In this week’s Thanksgiving edition of our weekly newsletter, Scott reflects on gratitude in a difficult year–and how we can all be grateful for the coming season of Advent.
Dear friends in Christ,
Tomorrow is Thanksgiving Day in the United States. Most years, I’m ready to set aside my usual frenetic pace to pause in gratitude for all the blessings of this life. I know that’s the right thing to do, but it’s going to be harder for me and many others this year.
As I think about the lavish feasts that will be held across our nation, I can’t help but think of all those who don’t have enough. Many of my friends are afraid in new ways this year–afraid of violent attacks or afraid of being deported. These are not idle worries. Churches have been defaced with Nazi symbols, and the public has not exactly rushed to the aid of those at the margins. Who am I to give thanks from my comfortable perch?
And yet, as I look at Christian history, it is in the midst of difficult times that God’s presence is necessary and empowering. I’m not saying that comfortable people should sit back and watch the vulnerable suffer. Quite the opposite. God calls us to testify of God’s love, to join the most vulnerable people and stand with them, to calm their fears.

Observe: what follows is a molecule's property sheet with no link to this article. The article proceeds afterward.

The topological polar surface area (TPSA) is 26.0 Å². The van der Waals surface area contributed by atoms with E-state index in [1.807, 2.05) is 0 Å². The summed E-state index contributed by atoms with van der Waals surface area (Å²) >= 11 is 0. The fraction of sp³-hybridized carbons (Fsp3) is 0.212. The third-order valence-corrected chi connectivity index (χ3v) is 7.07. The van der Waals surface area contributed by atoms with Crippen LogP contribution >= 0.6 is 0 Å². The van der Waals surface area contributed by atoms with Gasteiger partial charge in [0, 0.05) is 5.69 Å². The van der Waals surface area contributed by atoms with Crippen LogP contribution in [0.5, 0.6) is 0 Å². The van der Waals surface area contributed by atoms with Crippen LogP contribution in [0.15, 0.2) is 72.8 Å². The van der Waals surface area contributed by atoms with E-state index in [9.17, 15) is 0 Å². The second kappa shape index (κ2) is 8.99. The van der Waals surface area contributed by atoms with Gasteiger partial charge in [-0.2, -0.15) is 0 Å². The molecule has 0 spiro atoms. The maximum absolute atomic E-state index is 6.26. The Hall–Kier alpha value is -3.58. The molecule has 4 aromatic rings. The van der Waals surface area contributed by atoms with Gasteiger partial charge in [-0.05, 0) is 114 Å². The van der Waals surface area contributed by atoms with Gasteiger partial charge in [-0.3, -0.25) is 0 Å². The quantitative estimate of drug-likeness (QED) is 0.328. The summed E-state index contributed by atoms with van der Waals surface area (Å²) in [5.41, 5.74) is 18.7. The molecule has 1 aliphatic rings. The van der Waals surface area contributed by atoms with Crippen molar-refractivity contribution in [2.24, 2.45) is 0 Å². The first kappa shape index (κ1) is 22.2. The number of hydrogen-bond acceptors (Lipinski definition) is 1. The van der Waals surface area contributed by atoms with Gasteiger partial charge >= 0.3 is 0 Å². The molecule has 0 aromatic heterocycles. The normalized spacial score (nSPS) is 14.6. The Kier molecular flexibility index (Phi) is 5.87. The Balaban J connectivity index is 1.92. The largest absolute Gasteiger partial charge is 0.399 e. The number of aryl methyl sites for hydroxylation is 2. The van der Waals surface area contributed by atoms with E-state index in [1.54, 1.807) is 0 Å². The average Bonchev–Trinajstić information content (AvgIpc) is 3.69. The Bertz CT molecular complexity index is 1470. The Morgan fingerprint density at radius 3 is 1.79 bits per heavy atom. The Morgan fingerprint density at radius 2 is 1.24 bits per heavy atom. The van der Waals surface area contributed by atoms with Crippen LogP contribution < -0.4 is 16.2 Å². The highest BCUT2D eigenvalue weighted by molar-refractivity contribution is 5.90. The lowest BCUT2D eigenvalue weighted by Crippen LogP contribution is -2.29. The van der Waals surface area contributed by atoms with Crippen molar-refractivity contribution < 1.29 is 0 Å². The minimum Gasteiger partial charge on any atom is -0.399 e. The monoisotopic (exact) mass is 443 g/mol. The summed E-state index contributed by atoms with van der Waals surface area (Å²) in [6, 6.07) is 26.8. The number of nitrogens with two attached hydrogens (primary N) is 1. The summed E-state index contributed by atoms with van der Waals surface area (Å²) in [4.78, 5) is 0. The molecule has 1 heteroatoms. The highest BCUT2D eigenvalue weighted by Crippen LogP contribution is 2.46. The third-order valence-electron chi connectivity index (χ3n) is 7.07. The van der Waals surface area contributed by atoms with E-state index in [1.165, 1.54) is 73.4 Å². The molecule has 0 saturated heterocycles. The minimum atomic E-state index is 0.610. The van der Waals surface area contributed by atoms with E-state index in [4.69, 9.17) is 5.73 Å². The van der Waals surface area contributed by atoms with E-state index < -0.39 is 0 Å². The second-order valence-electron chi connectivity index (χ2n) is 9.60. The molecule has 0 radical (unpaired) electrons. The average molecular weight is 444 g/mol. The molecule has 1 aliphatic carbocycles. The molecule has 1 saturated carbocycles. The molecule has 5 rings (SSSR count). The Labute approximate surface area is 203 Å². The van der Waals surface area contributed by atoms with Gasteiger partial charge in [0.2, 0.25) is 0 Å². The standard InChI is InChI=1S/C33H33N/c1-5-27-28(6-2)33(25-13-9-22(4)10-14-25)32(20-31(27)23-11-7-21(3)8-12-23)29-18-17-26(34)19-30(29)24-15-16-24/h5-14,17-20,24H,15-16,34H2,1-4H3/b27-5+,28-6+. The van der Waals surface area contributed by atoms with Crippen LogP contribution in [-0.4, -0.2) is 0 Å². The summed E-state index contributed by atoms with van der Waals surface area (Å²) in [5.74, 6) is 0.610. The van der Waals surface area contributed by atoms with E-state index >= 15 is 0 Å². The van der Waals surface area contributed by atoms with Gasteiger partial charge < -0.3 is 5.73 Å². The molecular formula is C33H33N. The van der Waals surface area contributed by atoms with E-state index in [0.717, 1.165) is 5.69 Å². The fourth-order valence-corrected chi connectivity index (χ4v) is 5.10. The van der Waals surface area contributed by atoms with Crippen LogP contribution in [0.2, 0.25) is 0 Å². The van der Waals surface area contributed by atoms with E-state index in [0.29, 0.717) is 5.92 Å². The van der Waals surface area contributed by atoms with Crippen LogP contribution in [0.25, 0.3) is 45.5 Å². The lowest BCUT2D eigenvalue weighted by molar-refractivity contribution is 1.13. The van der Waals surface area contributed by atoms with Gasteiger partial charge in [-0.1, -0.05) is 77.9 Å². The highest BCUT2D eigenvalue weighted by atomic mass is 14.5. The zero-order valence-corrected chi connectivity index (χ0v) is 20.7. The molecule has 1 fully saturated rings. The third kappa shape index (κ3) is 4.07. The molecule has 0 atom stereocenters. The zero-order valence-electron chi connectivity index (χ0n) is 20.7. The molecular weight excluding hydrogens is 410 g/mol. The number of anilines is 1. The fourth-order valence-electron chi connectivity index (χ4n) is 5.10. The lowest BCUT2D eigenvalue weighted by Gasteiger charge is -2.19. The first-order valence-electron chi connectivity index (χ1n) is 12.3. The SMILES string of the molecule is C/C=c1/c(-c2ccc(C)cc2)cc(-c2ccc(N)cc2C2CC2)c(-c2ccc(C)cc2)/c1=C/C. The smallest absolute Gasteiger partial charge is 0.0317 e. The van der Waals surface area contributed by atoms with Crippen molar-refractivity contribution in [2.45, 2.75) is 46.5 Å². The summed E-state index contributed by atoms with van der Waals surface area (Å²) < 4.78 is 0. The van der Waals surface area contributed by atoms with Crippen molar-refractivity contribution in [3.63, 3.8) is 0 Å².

Gratitude will be different for me this year, and maybe for you, too. I’m grateful for God’s presence in my life and in the world. And I’m especially grateful for the coming season of Advent. Lord knows, we need a season to focus on preparing our hearts for Jesus and for proclaiming the kingdom of God’s mercy, grace, righteousness, and justice.
Are you afraid? Are you grateful? Maybe both? Let us pray.
Almighty and gracious Father, we give you thanks for the fruits of the earth in their season and for the labors of those who harvest them. Make us, we pray, faithful stewards of your great bounty, for the provision of our necessities and the relief of all who are in need, to the glory of your Name; through Jesus Christ our Lord, who lives and reigns with you and the Holy Spirit, one God, now and for ever. Amen.
As we turn toward Advent to prepare to worship Jesus Christ in the throne of his manger, let us prepare to worship him in the throne of his people–the poor, the vulnerable, the refugees, the prisoners, and all who are in need.